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TikTok looks to boost US operation to allay regulator concerns

By | Published on Friday 29 November 2019


Chinese tech firm and TikTok owner ByteDance is looking to ramp up the US side of its operations in a bid to allay fears among the American political community over how the stupidly popular video sharing app manages the content and data on its platform.

It recently emerged that the American government’s Committee On Foreign Investment In The United States – or CFIUS – is investigating ByteDance’s 2017 acquisition of lip syncing music app, a deal which helped TikTok’s rapid expansion globally. was a Chinese company too, but – after becoming particularly popular in the US – it also set up a base in California. After the and TikTok apps were merged, American politicians started to raise some concerns about where data associated with US users was being stored, and also over whether or not the Chinese company censored content on the TikTok platform that might be politically sensitive in its home country.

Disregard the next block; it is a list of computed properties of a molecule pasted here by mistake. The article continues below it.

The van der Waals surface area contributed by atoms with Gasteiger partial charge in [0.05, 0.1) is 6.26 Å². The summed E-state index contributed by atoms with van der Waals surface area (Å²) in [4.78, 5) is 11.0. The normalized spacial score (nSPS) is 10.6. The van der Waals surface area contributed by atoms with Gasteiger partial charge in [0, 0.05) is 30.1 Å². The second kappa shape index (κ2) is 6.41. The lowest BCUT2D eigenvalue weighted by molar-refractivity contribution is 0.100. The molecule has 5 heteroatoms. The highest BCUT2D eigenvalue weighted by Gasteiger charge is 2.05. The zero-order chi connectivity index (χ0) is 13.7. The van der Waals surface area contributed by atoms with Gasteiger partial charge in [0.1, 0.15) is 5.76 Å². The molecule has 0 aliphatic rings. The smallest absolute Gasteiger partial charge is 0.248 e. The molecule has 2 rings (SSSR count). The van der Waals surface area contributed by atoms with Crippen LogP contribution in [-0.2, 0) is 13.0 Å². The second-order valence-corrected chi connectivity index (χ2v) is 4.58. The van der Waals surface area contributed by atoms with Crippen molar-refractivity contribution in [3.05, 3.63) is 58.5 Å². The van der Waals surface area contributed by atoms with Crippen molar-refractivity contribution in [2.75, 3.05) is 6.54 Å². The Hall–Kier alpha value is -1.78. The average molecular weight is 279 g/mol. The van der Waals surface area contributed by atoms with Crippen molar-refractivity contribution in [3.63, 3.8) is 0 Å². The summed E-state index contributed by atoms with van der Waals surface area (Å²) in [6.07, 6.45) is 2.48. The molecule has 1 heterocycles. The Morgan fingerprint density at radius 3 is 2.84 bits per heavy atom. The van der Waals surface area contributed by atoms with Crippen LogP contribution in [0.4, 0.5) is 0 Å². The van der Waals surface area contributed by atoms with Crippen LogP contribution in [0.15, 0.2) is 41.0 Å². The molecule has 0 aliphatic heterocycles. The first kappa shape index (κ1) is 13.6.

Responding to those concerned politicians Stateside, ByteDance insists that TikTok is run separately to the equivalent service that operates within China, which goes by the name Douyin, and therefore content shared on the platform is not within the jurisdiction of Chinese law. It adds that American user data is stored in the US, with a back-up in Singapore.

However, according to Reuters, the Chinese firm is busy putting ever more distance between its TikTok division and the rest of the company, including Douyin, in a bid to allay the ongoing concerns in Washington.

In fact, that process had begun even before the CFIUS came knocking last month. For example, over the summer standalone product, legal, marketing and business development teams were set up for TikTok, separate from those performing the same tasks for Douyin.

But those efforts are ongoing. In particular the company is seeking to grow its team of developers within the US, so it is less reliant on its Chinese staff, while also setting up a new team in its California office to oversee data management. That team would decide what data the company’s Chinese employees should have access to and monitor what they then do with it.

Reps for CFIUS declined to comment on the latest Reuters report, though Nevena Simidjiyska at law firm Fox Rothschild LLP, who has expertise on how the committee works, told the newswire: “Shifting a company’s operations away from China, geographically and technically, can give CFIUS more comfort that the company is really independent of its Chinese owner and the Chinese government”.